There are two images of masculinity in Walt Whitman’s Drum-Taps, his collection of wartime poetry: one, the strong, hardened soldier, the image of manliness, and the other the boyish, rosy-cheeked recruit. Whitman’s sexuality, while not the Victorian social norm, was no secret, and he wrote openly of the hospitalized soldiers during his time as a Union nurse with admiration, affection, and love. Some critics, such as Thomas Wentworth Higginson, castigated Whitman’s queer themes to be overwhelming, distractingly sensual, and “unmanly,” while others, like William Sloane Kennedy, dissented, arguing instead that the overt sexuality present in Whitman’s work was precisely what contributed to its masculinity, whether its desires were traditional or not. Whitman’s work, “Drum-Taps” included, certainly does overflow with themes of gender and sex with hardly any mention of women. How, then, did the poet find himself in a crossroads of contradicting ideas of masculinity, and what are the implications of this dichotomy?
I will admit that it has taken me a while to reach a conclusion to this question, and I still have doubts about my reasoning. I am a lover of Whitman’s poetry, and I have always had a respect for his daring display of his own homosexuality, but diving back into “Drum-Taps” and subsequent research stumped me a bit. I finally decided that my conclusion would not come from what was written or presumed by scholars, but from my own literary analysis.
My conclusion is thus: Whitman employed juxtaposing images of masculinity to fill two rewarding roles: the savior and the saved. To the burly mustached soldier, the “true man” cited in poems such as “1861,” Whitman was an awe-struck worshipper, a helpless victim saved by the Romantic hero. To the rosy-cheeked boy, a mere child battling dysentery in the white sheets of a hospital bed, Whitman was the savior, the gentle guiding light and stoic father figure who nursed the effeminate soldiers back to health. But masculinity, in both senses, was a mere characteristic of Whitman’s greatest subject of admiration and object of devotion: the nation.
This dichotomy blends the more accepted homosocial relationship between men with repressed sexual charge. Whitman could not appeal to readers if his poetry was inundated with eroticism, as indicated by Higginson, so he instead focused his energy and desires into platonic relationships. By appealing to the boyish soldier, young and in-need, he was able to take on a fatherly role, thus appeasing his Victorian contemporaries. “My dead absorb—my young men’s beautiful bodies ab / sorb—and their precious, precious, precious / blood,” he writes in “Pensive on her dead gazing, I heard the mother of all.” Descriptions of the body pervade “Drum-Taps” in examples such as these, intimate moments bordering observation and desire. Whitman in this case is filling the masculine role of the savior, the strong arms that cradle something precious and broken, but the emaciated, dying soldiers to whom he tended in their hospital beds were not the only victim looking for such manly salvation: their suffering bodies are representative of a war-torn America, the nation so proudly beheld by Whitman as the great force of the world now bleeding out from its bullet wounds.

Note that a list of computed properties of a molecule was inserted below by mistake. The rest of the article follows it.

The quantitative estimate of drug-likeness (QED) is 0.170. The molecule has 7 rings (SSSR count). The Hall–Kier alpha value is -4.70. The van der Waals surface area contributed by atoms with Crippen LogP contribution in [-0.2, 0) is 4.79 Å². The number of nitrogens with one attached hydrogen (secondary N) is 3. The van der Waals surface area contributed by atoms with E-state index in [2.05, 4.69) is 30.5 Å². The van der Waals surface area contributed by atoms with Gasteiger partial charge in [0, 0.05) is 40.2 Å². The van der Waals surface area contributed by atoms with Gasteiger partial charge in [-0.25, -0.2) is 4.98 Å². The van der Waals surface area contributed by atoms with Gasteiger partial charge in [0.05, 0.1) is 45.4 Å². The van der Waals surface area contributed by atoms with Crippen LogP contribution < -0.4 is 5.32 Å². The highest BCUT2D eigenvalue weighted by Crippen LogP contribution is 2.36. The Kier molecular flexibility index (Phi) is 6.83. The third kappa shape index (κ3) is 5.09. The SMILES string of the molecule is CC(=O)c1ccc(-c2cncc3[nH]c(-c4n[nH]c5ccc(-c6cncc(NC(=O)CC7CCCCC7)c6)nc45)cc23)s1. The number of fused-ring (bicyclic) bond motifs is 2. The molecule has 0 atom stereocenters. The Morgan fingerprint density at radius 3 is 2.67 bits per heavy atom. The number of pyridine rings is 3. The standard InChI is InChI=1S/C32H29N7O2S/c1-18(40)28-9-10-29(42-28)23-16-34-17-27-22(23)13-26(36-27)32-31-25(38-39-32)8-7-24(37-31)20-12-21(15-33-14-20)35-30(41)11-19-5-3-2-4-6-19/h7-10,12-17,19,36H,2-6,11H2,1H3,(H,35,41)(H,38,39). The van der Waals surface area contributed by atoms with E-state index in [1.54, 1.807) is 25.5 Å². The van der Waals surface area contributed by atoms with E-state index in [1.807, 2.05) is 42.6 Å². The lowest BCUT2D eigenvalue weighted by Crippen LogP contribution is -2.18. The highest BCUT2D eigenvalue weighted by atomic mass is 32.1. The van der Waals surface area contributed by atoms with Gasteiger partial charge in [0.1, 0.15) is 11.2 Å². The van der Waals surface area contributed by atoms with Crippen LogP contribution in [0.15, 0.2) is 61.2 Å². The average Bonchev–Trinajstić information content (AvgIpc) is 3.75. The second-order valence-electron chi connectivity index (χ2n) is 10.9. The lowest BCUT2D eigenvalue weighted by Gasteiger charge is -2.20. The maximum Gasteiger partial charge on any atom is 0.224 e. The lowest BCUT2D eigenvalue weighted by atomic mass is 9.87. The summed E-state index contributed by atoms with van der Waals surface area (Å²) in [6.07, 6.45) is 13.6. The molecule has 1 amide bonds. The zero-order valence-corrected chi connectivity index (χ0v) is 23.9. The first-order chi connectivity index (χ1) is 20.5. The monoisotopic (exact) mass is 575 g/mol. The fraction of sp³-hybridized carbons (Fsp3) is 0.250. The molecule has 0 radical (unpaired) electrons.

On the other hand, the manly image, the soldier as the savior, is also representative of Whitman’s love and desire for both men and country. In “1861,” Whitman describes the year itself, the inception of the war, as, “a strong man, erect, / clothed in blue clothes, / advancing, carrying a rifle on your shoulder, / With well-gristled body and sunburnt face and hands.” The blue clothes are clearly symbolic of Union Army regalia, while the description of the body, worn and weathered but strong, is descriptive of the working American man, a laborer similar to those included in Whitman’s own “I Hear America Singing.” These descriptions of strong America are not overtly sexual, either, but instead mirror “traditional” qualities of masculinity: stolid, manly, and sonorous. Compared to the muscled strongmen of the U.S. Army Whitman was a helpless admirer, a subject of the masculine protection they emanated. He was a child, wide-eyed and trembling, looking up to his father or older brother, defenders of the home. The soldier himself was the nation embodied, and the army collectively was each American force that, grinding together, produced a strong, steady, and watchful country.
I can conclude, then, that Whitman’s contradicting images and roles of man in “Drum-Taps,” in addition to overwhelming homosocial themes, were not a result of his sexuality but simply a reflection of himself; his inclusion of masculinity and its subsequent dichotomy can be attributed instead to his war-time pride and nationalism. In moments of dread, he wrote of the burly manly-man, savior of the nation, and in moments of pride he depicted the young volunteer, desperately in need of the poet’s love and care. Image, however, was but a trifle to Whitman. It was the man himself, his courage and willingness and reflection of country that was the true image of affection.